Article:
New managing director Mike Stevens hopes mini-shows will set the stage for a big success at the Bognor Regis theatre.
He intends to launch The Little Alex venture soon to make greater use of the Alexandra Theatre at the Regis Centre.
The aim is to use the space on the stage behind the safety curtain for small-scale productions or workshops to increase the building’s usage.
He said: “It will be an ideal environment for shows which have an audience of 60 to 80 people.
“It will bring them closer to the performers and will suit groups who want to use the theatre but don’t want to hire all its 364 seats.
“The Little Alex would have all the backstage facilities of the theatre to ensure shows put on there will be professional.”
He hopes to start what he terms the ‘exciting departure’ in the coming months.
It is one of many plans to make sure Bognor’s only live entertainment venue thrives in a building which is just into its fourth decade.
Central to those proposals is a cracking Christmas panto and the deal has just been signed to build on the festive successes of the past five years.
Dorothy and Toto will be the stars as the Wizard of Oz brings its magical story to enchant theatre-goers of all ages from mid-December onwards.
The show will again be put on by Spiller’s Productions to continue a partnership which has gone from strength to strength.
But there is plenty of work – with a programme of productions to arrange – to keep Mr Stevens occupied in his new role before then.
He has become the Belmont Street centre’s MD after some three years as a trustee of its charity operator, Arun Arts. He wanted a greater involvement because he was keen to see the building’s potential more fully realised.
The 64-year-old Bognor resident and grandfather of five has put his two business ventures on the sidelines to concentrate on a five-day-a-week attendance at the centre to provide continuity to its operations and a figurehead.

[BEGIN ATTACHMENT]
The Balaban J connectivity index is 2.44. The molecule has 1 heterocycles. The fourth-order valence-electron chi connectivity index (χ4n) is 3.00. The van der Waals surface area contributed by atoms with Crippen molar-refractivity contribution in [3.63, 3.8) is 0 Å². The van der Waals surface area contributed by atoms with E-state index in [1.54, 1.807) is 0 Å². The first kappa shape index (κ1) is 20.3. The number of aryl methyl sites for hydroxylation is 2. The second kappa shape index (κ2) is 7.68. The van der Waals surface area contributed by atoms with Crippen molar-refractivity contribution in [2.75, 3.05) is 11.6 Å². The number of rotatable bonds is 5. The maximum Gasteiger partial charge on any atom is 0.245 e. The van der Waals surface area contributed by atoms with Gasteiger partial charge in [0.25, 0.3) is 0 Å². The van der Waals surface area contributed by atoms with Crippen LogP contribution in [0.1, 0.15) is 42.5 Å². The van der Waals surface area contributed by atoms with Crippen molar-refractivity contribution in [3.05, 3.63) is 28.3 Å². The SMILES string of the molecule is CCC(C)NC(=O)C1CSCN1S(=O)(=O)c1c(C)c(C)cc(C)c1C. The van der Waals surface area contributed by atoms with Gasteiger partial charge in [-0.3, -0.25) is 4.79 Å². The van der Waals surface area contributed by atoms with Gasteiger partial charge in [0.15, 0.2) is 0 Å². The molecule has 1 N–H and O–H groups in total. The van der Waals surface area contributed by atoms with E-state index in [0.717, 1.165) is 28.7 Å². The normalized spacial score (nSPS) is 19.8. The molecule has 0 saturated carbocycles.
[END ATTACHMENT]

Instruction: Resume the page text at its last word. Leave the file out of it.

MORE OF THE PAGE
His immediate emphasis behind the scenes has been to put in place a structure for its 95 per cent volunteer workforce to function more effectively.
He has created a public relations, sales and marketing role along with those for the box office, a human relations function, health and safety, IT and fundraising.
He wants the some 60 volunteers, who have kept the building open against the odds at times, to feel as welcome the customers.
Their enthusiasm can be seen by the fact ten of them have volunteered to be trained to work in the centre’s bar.
Whitbread, the owner of The Regis next door, has offered to provide the back-up to ensure the theatre can once again boast the ability to serve refreshments to those who watch its shows.
It’s all part of his mission to make watching a show in the theatre a regular part of residents’ lives.
“Our mission is to make the place a better place to come so people leave feeling happier than when they came in,” said Mr Stevens.
“A lot of people know this is a great place but a lot of people don’t. When you open the door to the auditorium, and people see it for the first thing, they can’t believe how nice it is.
“We would be crazy to let this go. This has to be so much better than a multi-use function which is just a space with its seats folded back out of sight a lot of the time.”
That threat of redevelopment always seems to hang over the centre. It’s been four years since Arun District Council invited the latest in a series of developers over the past two decades to produce ideas for the building and its prime seafront location next to the Place St Maur.
None has come to fruition and Mr Stevens is fully focused on making sure the building is irreplaceable.
“We need to get the support galvanised for the centre,” he said. “I’m sure there is as much support for it as there is for the Picturedrome, but we need to get people showing their allegiance to us.”